Gaining a long-term commitment from Camping World to sponsor the Truck Series would be a relief for NASCAR, which is set to lose Nationwide Insurance as title sponsor for the NASCAR Nationwide Series at the end of the 2014 season. The sponsorship of the Cup Series by Sprint runs through 2016.
The NCWTS is back in action on March 29th at 2:30 PM (ET) when the trucks visit Martinsville Speedway in the Kroger 250, which can be seen on Fox Sports 1. Ratings for the season opener were up 11 percent.
Harvick Takes Win At Phoenix In Second Race With New Team
posted by Justin Tucker
Monday March 3, 2014
Phoenix International Raceway has become Kevin Harvick’s home away from home. Sunday Afternoon was no exception as Harvick charged to the front early and would dominate for much of the day, leading 224 of the scheduled 312 laps to record his record fifth win on the one mile oval and his third win in the last four races at Phoenix.
Harvick, coming off of a disappointing Speedweeks which was capped by a last lap crash in the Daytona 500 in his debut with Stewart-Haas Racing, set the tone on Saturday by winning both practices while having the best 5 and 10-lap averages in the first practice of the day on Saturday. On Sunday, Harvick and his No. 4 Jimmy John’s Chevrolet was nothing short of flawless as he was able to hold Dale Earnhardt, Jr. by .489 seconds after a late race restart to claim his 24th career Sprint Cup Series victory.
“Man, this is awesome,” Harvick said after his dominant victory on Sunday. “Man, this just solidifies so many things and so many decisions. It’s been so much work with all the time and effort that these guys (the crew) have put in—but what a race car.”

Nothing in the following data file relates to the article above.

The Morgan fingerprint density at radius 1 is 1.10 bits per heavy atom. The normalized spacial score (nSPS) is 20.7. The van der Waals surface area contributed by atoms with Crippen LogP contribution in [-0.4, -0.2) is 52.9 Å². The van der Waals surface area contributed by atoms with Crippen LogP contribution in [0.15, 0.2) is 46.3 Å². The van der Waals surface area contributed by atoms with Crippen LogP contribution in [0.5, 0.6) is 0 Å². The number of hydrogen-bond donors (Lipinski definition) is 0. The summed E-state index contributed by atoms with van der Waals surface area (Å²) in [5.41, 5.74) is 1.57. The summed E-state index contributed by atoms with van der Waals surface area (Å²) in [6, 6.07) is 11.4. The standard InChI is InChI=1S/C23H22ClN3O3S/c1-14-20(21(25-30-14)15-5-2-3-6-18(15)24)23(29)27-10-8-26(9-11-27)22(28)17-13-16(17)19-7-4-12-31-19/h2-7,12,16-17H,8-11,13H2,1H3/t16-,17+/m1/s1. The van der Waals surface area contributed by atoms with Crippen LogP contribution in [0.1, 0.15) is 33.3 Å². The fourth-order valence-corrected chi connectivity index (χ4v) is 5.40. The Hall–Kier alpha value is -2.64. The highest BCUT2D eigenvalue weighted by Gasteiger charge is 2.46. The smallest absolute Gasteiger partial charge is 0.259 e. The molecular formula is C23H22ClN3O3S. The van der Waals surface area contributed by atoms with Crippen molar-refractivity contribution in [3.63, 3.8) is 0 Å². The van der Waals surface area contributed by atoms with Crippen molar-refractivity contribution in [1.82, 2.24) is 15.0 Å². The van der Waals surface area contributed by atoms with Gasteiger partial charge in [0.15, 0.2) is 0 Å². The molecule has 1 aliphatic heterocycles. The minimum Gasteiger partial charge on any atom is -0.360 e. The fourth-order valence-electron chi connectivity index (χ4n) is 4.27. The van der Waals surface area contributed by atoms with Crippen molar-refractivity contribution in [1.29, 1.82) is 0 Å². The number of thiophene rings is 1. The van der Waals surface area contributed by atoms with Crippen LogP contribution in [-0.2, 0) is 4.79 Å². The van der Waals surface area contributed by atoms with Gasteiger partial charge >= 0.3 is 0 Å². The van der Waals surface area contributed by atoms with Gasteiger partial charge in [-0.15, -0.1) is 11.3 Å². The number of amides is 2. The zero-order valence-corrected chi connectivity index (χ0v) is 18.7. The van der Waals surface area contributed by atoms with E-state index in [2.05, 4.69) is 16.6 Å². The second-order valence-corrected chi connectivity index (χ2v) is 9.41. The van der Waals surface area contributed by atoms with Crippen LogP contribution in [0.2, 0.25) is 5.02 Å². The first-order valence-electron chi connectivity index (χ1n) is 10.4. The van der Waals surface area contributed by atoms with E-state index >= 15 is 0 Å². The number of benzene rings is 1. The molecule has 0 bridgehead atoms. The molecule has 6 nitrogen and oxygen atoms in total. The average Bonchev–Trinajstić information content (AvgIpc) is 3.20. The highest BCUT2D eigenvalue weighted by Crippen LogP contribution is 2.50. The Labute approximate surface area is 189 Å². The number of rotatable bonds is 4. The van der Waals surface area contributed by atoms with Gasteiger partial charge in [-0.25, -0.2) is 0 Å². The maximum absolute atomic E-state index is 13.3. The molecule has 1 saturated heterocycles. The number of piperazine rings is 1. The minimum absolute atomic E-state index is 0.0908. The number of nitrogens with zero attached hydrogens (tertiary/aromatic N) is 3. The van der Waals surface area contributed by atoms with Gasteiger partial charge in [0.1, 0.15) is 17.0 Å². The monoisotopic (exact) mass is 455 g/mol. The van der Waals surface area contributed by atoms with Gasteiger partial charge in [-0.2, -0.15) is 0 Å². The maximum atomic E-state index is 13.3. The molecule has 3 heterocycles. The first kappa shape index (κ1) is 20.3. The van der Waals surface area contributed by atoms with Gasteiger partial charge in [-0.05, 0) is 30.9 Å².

Stewart Haas Racing co-owner Gene Haas shared in Harvick’s excitement after the race.
“It took long enough,” Haas joked. “This is phenomenal. I think there was a lot of skepticism last year about what myself and Tony (Stewart) what we were up to, was there a lot of madness to this. Quite frankly, it’s a great team, there’s a lot of synergy at the shop, people working together. I don’t know what we did, but I think we put together a great organization.”
Daytona 500 winner Dale Earnhardt, Jr. continued his hot start to the 2014 season. Earnhardt Jr. would finish second on Sunday, marking his seventh consecutive top 10 finish since the end of the 2013 season. Earnhardt Jr. was pleased with the effort after a coast-to-coast whirlwind week after winning his second Daytona 500 and also gave great praise to the efforts of Harvick and the No. 4 team.
“I’ve got to congratulate Kevin. Those guys were two-tenths faster than everyone all weekend in practice. They were just phenomenal,” Earnhardt said. “To be able to run with them all day was a big confidence builder for us.”
Joining Harvick and Earnhardt in the top 5 of The Profit on CNBC 500K were Brad Keselowski with his second consecutive top 3 run of 2014 in third. Keselowski’s Team Penske teammate Joey Logano would finish fourth, and Jeff Gordon would come home fifth in his No. 24 Pepsi Max Chevrolet.
Jimmie Johnson finished in sixth, followed by Ryan Newman with a nice rebound after Daytona in seventh. Carl Edwards would carry the banner for Roush Fenway Racing by finishing eighth, Kyle Busch was ninth, and Jamie McMurray would finish tenth.
A look at the Profit on CNBC 500K by the numbers. There were 14 lead changes among eight different drivers, there were eight cautions for 39 laps which slowed the race pace to 109.229 MPH.
Next Sunday, the Sprint Cup Series heads to Sin City and the Las Vegas Motor